How to Eliminate and Prevent Mold in an Attic
By: Danny Lipford
Our home only has narrow, 3” wide soffit on the eaves. As a result, the venting in the attic is very poor. We have a massive mold problem on the rafters and underside of the roof decking, but only on the west facing side of the gable roof. What are your suggestions? -Dan
It definitely sounds like you have a major ventilation problem in your attic. Instead of circulating adequate outside air through your attic from the soffit vents to the roof ridge then back out, pockets of moist air are getting trapped inside the attic and condensing.
Since only one side of the roof is moldy, it probably receives more shade during the day, especially in the morning when the cool night air is trapped inside your attic. This can cause a temperature difference on the underside of the decking, resulting in the moisture in the trapped air condensing more readily on that side of the roof.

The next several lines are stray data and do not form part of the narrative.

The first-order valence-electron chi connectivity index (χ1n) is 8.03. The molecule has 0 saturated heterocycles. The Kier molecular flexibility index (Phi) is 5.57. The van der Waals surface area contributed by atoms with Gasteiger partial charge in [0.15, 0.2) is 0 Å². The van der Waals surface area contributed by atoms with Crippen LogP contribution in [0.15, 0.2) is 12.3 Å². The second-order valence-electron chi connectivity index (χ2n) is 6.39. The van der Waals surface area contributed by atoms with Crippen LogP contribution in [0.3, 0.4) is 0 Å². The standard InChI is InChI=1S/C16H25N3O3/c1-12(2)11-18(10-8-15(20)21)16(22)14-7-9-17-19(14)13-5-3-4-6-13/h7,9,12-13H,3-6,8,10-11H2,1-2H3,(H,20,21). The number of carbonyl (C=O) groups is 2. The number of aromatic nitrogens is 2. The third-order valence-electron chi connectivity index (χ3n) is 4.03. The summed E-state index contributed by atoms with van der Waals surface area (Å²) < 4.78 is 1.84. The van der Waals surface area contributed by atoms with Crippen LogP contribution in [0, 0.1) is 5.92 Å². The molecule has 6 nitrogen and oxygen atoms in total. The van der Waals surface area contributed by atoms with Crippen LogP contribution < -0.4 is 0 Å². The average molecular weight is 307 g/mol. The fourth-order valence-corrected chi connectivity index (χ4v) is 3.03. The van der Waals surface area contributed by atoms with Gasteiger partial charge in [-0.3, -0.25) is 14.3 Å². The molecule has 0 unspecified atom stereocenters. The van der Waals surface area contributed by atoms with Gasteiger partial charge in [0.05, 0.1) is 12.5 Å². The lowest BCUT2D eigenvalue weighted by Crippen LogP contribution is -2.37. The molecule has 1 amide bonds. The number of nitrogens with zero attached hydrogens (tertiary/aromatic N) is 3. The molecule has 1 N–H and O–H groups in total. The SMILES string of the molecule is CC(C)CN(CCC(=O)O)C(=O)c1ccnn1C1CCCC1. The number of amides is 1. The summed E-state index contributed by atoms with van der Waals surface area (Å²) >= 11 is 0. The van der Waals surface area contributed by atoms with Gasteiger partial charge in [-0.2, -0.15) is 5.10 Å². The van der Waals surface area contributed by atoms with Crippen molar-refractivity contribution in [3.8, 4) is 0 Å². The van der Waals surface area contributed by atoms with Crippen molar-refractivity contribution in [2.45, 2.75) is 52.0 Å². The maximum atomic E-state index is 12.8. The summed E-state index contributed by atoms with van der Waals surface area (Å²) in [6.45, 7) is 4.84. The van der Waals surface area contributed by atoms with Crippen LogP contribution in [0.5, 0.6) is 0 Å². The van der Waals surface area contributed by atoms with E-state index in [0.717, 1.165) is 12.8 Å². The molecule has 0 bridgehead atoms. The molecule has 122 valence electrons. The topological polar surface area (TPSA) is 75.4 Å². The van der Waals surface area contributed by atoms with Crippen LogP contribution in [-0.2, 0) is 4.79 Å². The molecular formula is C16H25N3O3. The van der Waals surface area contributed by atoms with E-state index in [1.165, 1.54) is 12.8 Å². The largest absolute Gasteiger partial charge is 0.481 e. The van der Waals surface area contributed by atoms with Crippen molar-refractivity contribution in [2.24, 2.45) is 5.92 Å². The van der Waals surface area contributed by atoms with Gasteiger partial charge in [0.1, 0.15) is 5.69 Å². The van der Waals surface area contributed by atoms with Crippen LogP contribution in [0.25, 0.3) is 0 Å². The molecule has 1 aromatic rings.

Unless you can increase the amount of venting in your soffits, you’ll need help from power vent fans to exchange the moist air in your attic for dryer, outside air. Attic ventilation fans would help move that moist air out of the attic without giving it time to find a home on the rafters and decking.
Attic vent fans can be hard-wired and equipped with a thermostat and/or humidity sensor so they automatically cut on at a preset moisture level or temperature. You could also install solar-powered attic vent fans, though I’ve found that most solar models aren’t powerful enough to be very effective.
For attic vent fans to work properly, you’ll need to be sure you have the recommended attic intake venting for the fan, either through existing soffit vents, gable vents, or roof vents. You can find out more at How to Size Attic Exhaust Vent Fans for Your Home.
Good luck with your project,